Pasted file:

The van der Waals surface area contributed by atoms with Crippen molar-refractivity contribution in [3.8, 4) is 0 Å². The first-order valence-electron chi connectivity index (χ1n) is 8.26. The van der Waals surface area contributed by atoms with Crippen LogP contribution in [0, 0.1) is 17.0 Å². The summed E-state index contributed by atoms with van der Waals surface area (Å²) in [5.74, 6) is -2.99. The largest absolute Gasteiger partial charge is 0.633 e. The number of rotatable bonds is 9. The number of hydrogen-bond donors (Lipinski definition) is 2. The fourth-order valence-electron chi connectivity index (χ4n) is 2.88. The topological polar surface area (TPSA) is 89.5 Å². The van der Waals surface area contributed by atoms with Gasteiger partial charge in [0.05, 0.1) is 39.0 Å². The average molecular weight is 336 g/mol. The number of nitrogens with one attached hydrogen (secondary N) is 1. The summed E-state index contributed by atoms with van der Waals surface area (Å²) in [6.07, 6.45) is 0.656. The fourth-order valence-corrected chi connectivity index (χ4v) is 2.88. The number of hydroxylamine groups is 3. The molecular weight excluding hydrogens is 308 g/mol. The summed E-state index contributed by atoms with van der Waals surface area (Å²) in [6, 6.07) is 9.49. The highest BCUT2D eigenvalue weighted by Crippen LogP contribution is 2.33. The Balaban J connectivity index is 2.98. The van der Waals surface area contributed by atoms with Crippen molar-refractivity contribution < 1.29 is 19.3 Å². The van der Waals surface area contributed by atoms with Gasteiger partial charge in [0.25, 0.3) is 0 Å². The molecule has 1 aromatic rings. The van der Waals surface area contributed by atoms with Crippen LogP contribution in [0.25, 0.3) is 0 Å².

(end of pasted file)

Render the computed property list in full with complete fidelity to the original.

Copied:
The van der Waals surface area contributed by atoms with Crippen molar-refractivity contribution in [3.8, 4) is 0 Å². The first-order valence-electron chi connectivity index (χ1n) is 8.26. The van der Waals surface area contributed by atoms with Crippen LogP contribution in [0, 0.1) is 17.0 Å². The summed E-state index contributed by atoms with van der Waals surface area (Å²) in [5.74, 6) is -2.99. The largest absolute Gasteiger partial charge is 0.633 e. The number of rotatable bonds is 9. The number of hydrogen-bond donors (Lipinski definition) is 2. The fourth-order valence-electron chi connectivity index (χ4n) is 2.88. The topological polar surface area (TPSA) is 89.5 Å². The van der Waals surface area contributed by atoms with Gasteiger partial charge in [0.05, 0.1) is 39.0 Å². The average molecular weight is 336 g/mol. The number of nitrogens with one attached hydrogen (secondary N) is 1. The summed E-state index contributed by atoms with van der Waals surface area (Å²) in [6.07, 6.45) is 0.656. The fourth-order valence-corrected chi connectivity index (χ4v) is 2.88. The number of hydroxylamine groups is 3. The molecular weight excluding hydrogens is 308 g/mol. The summed E-state index contributed by atoms with van der Waals surface area (Å²) in [6, 6.07) is 9.49. The highest BCUT2D eigenvalue weighted by Crippen LogP contribution is 2.33. The Balaban J connectivity index is 2.98. The van der Waals surface area contributed by atoms with Crippen molar-refractivity contribution < 1.29 is 19.3 Å². The van der Waals surface area contributed by atoms with Gasteiger partial charge in [0.25, 0.3) is 0 Å². The molecule has 1 aromatic rings. The van der Waals surface area contributed by atoms with Crippen LogP contribution in [0.25, 0.3) is 0 Å².